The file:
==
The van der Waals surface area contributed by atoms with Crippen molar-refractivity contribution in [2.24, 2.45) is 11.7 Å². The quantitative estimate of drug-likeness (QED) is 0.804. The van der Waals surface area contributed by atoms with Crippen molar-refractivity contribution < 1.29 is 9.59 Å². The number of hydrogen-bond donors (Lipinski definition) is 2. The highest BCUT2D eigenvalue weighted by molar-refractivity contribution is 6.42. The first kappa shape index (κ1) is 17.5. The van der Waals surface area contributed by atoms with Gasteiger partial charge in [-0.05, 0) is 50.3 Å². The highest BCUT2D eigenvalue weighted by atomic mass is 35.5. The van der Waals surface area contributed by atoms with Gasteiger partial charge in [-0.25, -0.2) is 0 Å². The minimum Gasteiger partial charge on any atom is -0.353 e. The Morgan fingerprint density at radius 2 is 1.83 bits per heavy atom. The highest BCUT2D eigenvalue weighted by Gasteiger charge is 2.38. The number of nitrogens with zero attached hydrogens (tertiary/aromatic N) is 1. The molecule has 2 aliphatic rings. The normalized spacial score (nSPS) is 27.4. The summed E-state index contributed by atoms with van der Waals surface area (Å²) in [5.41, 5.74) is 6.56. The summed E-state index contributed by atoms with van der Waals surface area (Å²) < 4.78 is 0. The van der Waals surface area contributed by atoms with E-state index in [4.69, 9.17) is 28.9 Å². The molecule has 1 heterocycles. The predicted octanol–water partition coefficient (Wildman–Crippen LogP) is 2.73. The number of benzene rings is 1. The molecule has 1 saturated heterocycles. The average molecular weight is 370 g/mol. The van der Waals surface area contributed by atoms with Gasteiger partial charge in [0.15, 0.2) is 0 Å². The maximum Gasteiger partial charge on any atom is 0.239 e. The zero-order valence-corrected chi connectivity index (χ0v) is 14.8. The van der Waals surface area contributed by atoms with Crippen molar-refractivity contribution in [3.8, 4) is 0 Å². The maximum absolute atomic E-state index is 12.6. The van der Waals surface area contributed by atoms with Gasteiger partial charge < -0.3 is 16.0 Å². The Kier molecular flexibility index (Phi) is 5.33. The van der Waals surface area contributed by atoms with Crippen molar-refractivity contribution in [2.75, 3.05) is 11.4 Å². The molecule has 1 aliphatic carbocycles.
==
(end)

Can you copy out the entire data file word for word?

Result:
The van der Waals surface area contributed by atoms with Crippen molar-refractivity contribution in [2.24, 2.45) is 11.7 Å². The quantitative estimate of drug-likeness (QED) is 0.804. The van der Waals surface area contributed by atoms with Crippen molar-refractivity contribution < 1.29 is 9.59 Å². The number of hydrogen-bond donors (Lipinski definition) is 2. The highest BCUT2D eigenvalue weighted by molar-refractivity contribution is 6.42. The first kappa shape index (κ1) is 17.5. The van der Waals surface area contributed by atoms with Gasteiger partial charge in [-0.05, 0) is 50.3 Å². The highest BCUT2D eigenvalue weighted by atomic mass is 35.5. The van der Waals surface area contributed by atoms with Gasteiger partial charge in [-0.25, -0.2) is 0 Å². The minimum Gasteiger partial charge on any atom is -0.353 e. The Morgan fingerprint density at radius 2 is 1.83 bits per heavy atom. The highest BCUT2D eigenvalue weighted by Gasteiger charge is 2.38. The number of nitrogens with zero attached hydrogens (tertiary/aromatic N) is 1. The molecule has 2 aliphatic rings. The normalized spacial score (nSPS) is 27.4. The summed E-state index contributed by atoms with van der Waals surface area (Å²) in [5.41, 5.74) is 6.56. The summed E-state index contributed by atoms with van der Waals surface area (Å²) < 4.78 is 0. The van der Waals surface area contributed by atoms with E-state index in [4.69, 9.17) is 28.9 Å². The molecule has 1 heterocycles. The predicted octanol–water partition coefficient (Wildman–Crippen LogP) is 2.73. The number of benzene rings is 1. The molecule has 1 saturated heterocycles. The average molecular weight is 370 g/mol. The van der Waals surface area contributed by atoms with Gasteiger partial charge in [0.15, 0.2) is 0 Å². The maximum Gasteiger partial charge on any atom is 0.239 e. The zero-order valence-corrected chi connectivity index (χ0v) is 14.8. The van der Waals surface area contributed by atoms with Crippen molar-refractivity contribution in [3.8, 4) is 0 Å². The maximum absolute atomic E-state index is 12.6. The van der Waals surface area contributed by atoms with Gasteiger partial charge < -0.3 is 16.0 Å². The Kier molecular flexibility index (Phi) is 5.33. The van der Waals surface area contributed by atoms with Crippen molar-refractivity contribution in [2.75, 3.05) is 11.4 Å². The molecule has 1 aliphatic carbocycles.